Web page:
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Lack of Digital Skills sees UK Lag Behind Other Digital Economies

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A failure to keep up with digital advancements and invest in digital skills could hamper the UK’s ability to compete economically on the world stage, according to new research from Barclays.

The Barclays Digital Development Index benchmarks 10 countries around the world on their readiness to compete in the digital economy. The study, which attributes an overarching ‘digital empowerment’ score to each nation, found that the UK came in just fourth place behind new and emerging ‘digital tiger’ economies Estonia, South Korea and Sweden. When it comes to individuals’ assessment of their own digital skills and confidence, the UK trails major economic rivals India, China and the USA.

The findings are based on a survey of almost 10,000 working adults combined with analysis of policy frameworks and support for the development of digital skills in each country. The research highlights a disconnect between policies to support digital engagement in the UK, which score well overall, and a lack of confidence in digital skills at an individual level among British workers.

Ashok Vaswani, CEO, Barclays UK, said:

“The UK can become the world’s pre-eminent powerhouse of tech innovation and compete globally across all sectors and industries, but only if we significantly develop our digital skills and expertise.

“As the UK considers its future outside the European Union, we have to remember that the race to become the most digitally savvy economy is global and not confined to Europe. It is a race that will define how successful and prosperous we are for decades to come.

“The UK’s current strengths are clear: our children are being taught digital skills at school, the government’s policy is coherent and the private and voluntary sectors coordinate well. But the UK’s competitors in this race are developing faster and significant investment in digital skills is the only way for us to win it.”

While the UK ranks in 4th place in terms of support for the development of digital skills, performing well in selected areas of digital skills policy and advanced learning skills, these strengths are offset by relatively low capability and confidence in digital skills on an individual level where the UK ranks in 6th place behind some of its biggest economic rivals China, India and the USA.

Lack of skills posing security threat

The research highlights that UK confidence is particularly low when it comes to protecting data and devices. Workers in the UK are less likely to keep their phones and laptops secure than those in Brazil, South Africa or China, posing a potential risk of data leaks in the coming years as cyber hackers find increasingly sophisticated ways to access data.

  • Only 13% of people in the UK use password-generating software to create hard-to-crack passwords, compared to 32% in China and 32% in India
  • Only 41% of people in the UK change important passwords regularly, compared to 59% in India
  • Only 38% of people in the UK never save or store payment information on online accounts, compared to 58% in South Africa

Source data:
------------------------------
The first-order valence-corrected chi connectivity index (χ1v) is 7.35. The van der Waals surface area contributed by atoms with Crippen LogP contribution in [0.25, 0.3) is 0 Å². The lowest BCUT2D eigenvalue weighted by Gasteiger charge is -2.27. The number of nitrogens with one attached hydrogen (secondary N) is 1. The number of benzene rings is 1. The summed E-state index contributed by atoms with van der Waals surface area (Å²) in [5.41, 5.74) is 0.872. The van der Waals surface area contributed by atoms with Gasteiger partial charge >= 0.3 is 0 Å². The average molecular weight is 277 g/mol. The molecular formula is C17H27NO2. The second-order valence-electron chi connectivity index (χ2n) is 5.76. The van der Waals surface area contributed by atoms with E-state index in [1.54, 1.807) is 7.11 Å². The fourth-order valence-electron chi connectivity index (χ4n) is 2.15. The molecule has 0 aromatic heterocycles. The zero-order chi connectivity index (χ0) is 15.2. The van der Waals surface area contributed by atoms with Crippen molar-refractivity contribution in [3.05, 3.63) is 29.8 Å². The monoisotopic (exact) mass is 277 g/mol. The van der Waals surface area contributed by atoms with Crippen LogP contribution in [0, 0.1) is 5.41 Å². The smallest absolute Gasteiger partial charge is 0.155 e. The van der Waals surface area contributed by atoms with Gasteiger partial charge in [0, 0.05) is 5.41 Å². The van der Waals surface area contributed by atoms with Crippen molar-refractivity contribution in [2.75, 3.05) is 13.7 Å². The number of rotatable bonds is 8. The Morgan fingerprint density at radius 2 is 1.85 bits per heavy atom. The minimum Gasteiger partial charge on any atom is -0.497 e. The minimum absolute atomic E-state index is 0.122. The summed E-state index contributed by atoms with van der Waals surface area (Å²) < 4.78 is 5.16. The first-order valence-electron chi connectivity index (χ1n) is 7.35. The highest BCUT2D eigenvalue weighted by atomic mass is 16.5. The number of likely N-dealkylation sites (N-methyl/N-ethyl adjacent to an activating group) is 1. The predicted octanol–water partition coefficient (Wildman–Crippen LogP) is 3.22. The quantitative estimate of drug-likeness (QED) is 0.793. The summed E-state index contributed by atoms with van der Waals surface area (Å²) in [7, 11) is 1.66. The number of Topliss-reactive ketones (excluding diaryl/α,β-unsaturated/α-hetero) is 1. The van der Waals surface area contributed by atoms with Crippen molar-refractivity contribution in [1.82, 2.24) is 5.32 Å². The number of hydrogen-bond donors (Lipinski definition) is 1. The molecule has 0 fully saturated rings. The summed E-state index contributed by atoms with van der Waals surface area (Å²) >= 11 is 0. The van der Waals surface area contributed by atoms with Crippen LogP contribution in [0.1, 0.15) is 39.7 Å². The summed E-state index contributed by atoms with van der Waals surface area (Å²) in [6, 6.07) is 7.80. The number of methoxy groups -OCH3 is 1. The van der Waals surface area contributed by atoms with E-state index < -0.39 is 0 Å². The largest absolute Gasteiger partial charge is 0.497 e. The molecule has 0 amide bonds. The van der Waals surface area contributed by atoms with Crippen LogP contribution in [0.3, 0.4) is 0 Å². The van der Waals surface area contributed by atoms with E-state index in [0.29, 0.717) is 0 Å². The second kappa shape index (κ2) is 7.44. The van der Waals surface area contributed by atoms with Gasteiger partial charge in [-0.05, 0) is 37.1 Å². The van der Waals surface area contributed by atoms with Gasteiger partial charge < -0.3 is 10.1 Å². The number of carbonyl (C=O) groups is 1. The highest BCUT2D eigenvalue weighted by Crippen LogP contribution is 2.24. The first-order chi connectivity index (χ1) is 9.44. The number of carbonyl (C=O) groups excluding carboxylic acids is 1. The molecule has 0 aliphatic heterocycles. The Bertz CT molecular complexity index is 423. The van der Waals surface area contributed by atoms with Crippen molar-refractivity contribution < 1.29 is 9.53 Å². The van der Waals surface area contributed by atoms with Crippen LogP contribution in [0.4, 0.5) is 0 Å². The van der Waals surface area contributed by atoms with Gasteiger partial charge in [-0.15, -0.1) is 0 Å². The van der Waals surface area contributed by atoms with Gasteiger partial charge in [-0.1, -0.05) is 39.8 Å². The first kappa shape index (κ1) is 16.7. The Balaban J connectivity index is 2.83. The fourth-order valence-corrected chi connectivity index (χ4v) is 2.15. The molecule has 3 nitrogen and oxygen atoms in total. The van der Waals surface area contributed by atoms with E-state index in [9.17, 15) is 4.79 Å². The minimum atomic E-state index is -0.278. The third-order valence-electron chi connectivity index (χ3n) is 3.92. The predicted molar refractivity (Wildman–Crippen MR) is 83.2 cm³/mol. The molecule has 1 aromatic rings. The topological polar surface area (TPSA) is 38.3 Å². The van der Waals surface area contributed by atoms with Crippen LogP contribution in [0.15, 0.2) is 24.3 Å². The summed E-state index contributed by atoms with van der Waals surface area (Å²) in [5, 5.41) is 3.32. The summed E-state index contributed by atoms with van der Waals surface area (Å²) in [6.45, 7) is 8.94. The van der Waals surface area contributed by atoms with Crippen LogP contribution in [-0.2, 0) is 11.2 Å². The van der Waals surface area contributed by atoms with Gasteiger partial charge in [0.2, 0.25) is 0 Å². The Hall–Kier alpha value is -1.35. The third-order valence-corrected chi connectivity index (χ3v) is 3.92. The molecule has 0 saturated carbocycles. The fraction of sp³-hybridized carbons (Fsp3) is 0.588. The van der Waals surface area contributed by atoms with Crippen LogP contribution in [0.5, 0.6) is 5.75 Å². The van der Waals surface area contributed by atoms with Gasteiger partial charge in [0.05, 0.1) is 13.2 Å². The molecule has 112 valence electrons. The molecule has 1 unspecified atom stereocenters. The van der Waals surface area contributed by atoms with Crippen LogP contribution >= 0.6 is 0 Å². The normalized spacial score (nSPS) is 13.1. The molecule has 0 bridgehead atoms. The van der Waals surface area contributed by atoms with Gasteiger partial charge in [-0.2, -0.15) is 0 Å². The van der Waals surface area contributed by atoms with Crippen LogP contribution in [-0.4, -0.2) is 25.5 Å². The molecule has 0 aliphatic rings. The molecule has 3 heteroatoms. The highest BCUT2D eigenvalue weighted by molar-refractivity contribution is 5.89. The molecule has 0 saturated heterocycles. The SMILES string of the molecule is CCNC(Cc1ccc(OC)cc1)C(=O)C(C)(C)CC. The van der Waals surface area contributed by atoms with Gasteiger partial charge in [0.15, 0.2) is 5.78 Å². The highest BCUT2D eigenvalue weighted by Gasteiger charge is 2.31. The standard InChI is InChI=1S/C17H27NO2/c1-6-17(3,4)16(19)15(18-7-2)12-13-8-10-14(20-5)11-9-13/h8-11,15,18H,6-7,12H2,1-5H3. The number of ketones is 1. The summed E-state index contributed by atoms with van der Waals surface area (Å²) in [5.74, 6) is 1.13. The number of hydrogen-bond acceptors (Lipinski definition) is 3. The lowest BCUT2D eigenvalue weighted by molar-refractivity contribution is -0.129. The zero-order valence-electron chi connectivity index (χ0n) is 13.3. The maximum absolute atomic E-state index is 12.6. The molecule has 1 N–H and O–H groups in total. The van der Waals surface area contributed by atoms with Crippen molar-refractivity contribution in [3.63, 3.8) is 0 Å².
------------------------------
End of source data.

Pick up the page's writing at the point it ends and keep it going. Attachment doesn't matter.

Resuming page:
From consumers to creators

Perhaps the most concerning indicator is the fact that the UK ranks just seventh out of 10 for coding skills and content creation. This is a key indicator of the ability to be a ‘digital creator’ rather than just a ‘digital consumer’, posing questions about what impact this will have on the UK’s readiness to compete in the future digital economy.

  • Only 16% of people in the UK would be very comfortable building a website, compared to 39% in Brazil and 37% in India
  • Only 11% of people in the UK would be very comfortable creating a mobile app or game, compared to 22% in the USA, 27% in Brazil, or 33% in India
  • Only 12% of people in the UK feel very comfortable creating a software programme or game, compared to 23% in the USA or 33% in India

Role of workplace training

The two leading countries in the index are ahead of the UK in the ranking for digital policies. Both Estonia and South Korea are particularly strong on vocational and workplace digital skills, while South Korea leads the way on broadband access policy and digital skills in compulsory education.

With the UK coming in seventh out of 10 for vocational and workplace skills, the research highlights a clear need for more to be done in the workplace to help boost digital skills. Estonia and South Korea, the joint leaders on digital empowerment, are also joint leaders on vocational and workplace skills. Only 38% of UK workers interviewed for the study say that their employer offers training in digital skills; this figure is considerably higher in China, the US (48% in both) and India (67%).

Ashok Vaswani continued:

“In the previous century, most of us had to cope with just one big shift in technology in our career or lifetime, and we’ve been able to rely on our early education to get us through. But, now these changes are happening constantly though the evolution of the internet, smartphones, social media, and the advent of new technologies like blockchain, virtual reality, Artificial Intelligence and open data.

“This research shows Britons need to equip themselves with digital skills whether to future proof their career, or keep personal data and devices safe. Businesses also need to do much more to upskill each and every generation of their workforce; we need to create a new culture of lifelong learning. With the referendum sending a clear message that too many parts of the UK do not feel they are sharing in the promise of global prosperity, now is the time to take everyone forward together in the digital age.

“Our call to action is clear: in schools and workplaces across the country, we need to build digital skills and confidence that will turn digital consumers into digital creators.”